All They Do In Class Is Play: Can I Play With Madness?

My #4OCF Voxer group recently discussed the dilemma of perception. The old adage that one bad apple spoils the bunch seemed to permeate our thoughts as we pondered, debated, and discussed. Here’s the skinny that we collectively decided, for now. We might revisit the topic later, as we tend to do, and push the boundaries of our thinking, but for now, here’s how we see the perception that if students are having fun, learning must not be present. Rigor is absent. That teacher just wants to be liked. Some or all of that may be true for a handful of our profession, but that’s a whole other ballgame for another blog post. This post is dedicated to the educators out there who bring their content to life and create learning experiences that will last their students a lifetime. Educators like you.

Give Me the Sense to Wonder

It’s Clearly a Popularity Contest

I’ve taught in two states and five school districts. With the exception of my time in Texas, I’ve encountered this sentiment among teachers. During conversations in schools all over the nation, some teacher will casually comment that the teacher down (or up) the hall clearly lets the students play and have fun just so he or she will be popular with the students. While that can be and sometimes is true of some, it isn’t true of everyone.  But since it is sometimes true, the perception seems to color the rest of us who manage to create learning experiences that are also fun. Many educators work very hard each and every day to build relationships with their students. You can make an enormous difference in your classroom culture just by getting to know your students and letting them know how much you care about them. As my friend and fellow educator, Elizabeth Merce, likes to say, Maslow’s before Blooms. Every time. If the basic needs aren’t met, then learning isn’t going to happen at the higher levels, if at all. Say it with me, “Maslow’s Before Blooms.” Chant it. Sing it (I’ll harmonize with you). Look it up then chant some more. Look at that pyramid and take note of the top three tiers. Love/Belonging equals relationships with students, and that my friends, is worth the time it takes to build. Grab a hammer. It’s never too late.

To Wonder If I’m Free

If They’re Having Fun, They Aren’t Learning.

Here’s another gem of a sentiment that is present in schools nationwide. Where in the How to Be A Teacher Handbook does it say that students aren’t learning if they are having fun? It might have appeared originally in chapter 3, but in the revised versions, it isn’t there. Nope. Nowhere. (I am snarkily making that book up. If there is one by that title, it is merely a coincidence.) Connecting with our students helps make the time we spend with them fun, even if the work is hard. With the time you have left with your students in this school year, flex your creative muscle and find ways to make the learning fun each day. Don’t waste those precious minutes. I have plans for my classes, which include: creating a school podcast, engaging in debates, writing a near death experience essay (based on a story and four guest speakers who will or have shared their near death experiences), creating action figures with a marketing plan to pitch to a customer (a colleague with a prep the same time as my Mythology class or an administrator I can talk into being our customer) based on either Greek or Norse Mythology.  There are all kinds of fun learning experiences you can uses in these final days of school. Make learning fun again.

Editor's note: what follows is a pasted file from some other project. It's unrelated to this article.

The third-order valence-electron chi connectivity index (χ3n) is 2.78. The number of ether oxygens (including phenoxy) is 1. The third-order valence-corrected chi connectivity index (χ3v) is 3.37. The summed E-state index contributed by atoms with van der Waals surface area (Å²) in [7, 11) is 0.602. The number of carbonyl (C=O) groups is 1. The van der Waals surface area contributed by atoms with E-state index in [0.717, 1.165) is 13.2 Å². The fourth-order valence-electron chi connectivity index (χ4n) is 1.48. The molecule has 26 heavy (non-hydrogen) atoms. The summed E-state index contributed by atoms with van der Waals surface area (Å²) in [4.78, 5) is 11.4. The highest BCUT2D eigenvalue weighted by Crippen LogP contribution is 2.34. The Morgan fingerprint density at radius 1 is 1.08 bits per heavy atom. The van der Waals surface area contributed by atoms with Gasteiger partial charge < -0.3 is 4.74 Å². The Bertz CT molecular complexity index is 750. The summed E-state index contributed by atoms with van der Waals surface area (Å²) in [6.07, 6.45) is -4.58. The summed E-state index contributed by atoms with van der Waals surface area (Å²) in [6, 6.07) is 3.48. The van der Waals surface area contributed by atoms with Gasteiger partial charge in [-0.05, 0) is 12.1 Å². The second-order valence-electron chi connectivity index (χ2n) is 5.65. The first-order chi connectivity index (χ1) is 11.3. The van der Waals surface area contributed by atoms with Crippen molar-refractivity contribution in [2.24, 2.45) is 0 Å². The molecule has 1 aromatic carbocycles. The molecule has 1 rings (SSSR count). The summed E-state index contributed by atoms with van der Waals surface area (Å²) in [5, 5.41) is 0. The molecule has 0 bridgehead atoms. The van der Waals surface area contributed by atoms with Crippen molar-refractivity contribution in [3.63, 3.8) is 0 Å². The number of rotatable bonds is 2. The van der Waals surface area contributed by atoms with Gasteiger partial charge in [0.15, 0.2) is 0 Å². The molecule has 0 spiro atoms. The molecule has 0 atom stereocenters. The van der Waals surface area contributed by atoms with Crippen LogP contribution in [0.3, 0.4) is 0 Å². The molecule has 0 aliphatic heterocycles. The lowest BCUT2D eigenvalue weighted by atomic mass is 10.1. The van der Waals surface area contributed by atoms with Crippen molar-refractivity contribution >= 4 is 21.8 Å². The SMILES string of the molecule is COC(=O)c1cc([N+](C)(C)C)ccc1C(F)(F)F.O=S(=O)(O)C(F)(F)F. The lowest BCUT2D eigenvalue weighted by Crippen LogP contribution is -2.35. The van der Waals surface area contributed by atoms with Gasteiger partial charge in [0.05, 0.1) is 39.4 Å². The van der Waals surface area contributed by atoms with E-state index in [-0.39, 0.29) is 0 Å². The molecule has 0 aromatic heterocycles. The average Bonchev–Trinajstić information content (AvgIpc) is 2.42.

Give Me a Sense of Wonder

It’s Utter Chaos in That Classroom

We sometimes judge or are judged by the amount of noise or lack of it emanating from our classrooms. Learning can be messy, it can be fiercely quiet as students dive into an activity, and it most definitely can be noisy. Students actively collaborating and creating can look like they are having a lot of fun, which they most certainly can be, but the important thing to remember is that learning can also be occurring. It is difficult at times for educators to stretch beyond preconceived notions or traditional thinking when it comes to this. Sometimes fun is occurring without the learning, and we also see learning occur without fun. Let’s work together to build communities in our schools that give each other the benefit of the doubt. If we are concerned that fun is all that is occurring, then instead of being critical, let’s offer support, ideas for learning experiences, and whatever else that teacher needs and will accept. Let’s accept the ideas, support, and whatever else our colleagues offer us. We are educators. Willingness to grow is definitely in our wheelhouse.

To Know I Can Be Me

Make It Obvious: Communication is Key

Start with your why. You, the teacher. may be introducing challenging activities that promote critical thinking, and your students only know that it is fun. When asked, they might say that you aren’t challenging them, but it sure is fun. This is one place where communication is key. Let your students know why you are doing a particular activity. Explain your why. Open up to your students if you haven’t. Let them know you are taking a risk, trying a new thing. Tell them this new thing will require some effort, some creativity, some critical thinking. Let’s go be amazing in these final weeks, and in the process, let’s turn the idea of school on its ear and make it amazing for students. We got this. 

Heading titles are partial lyrics from the song, Can I Play With Madness by Iron Maiden.

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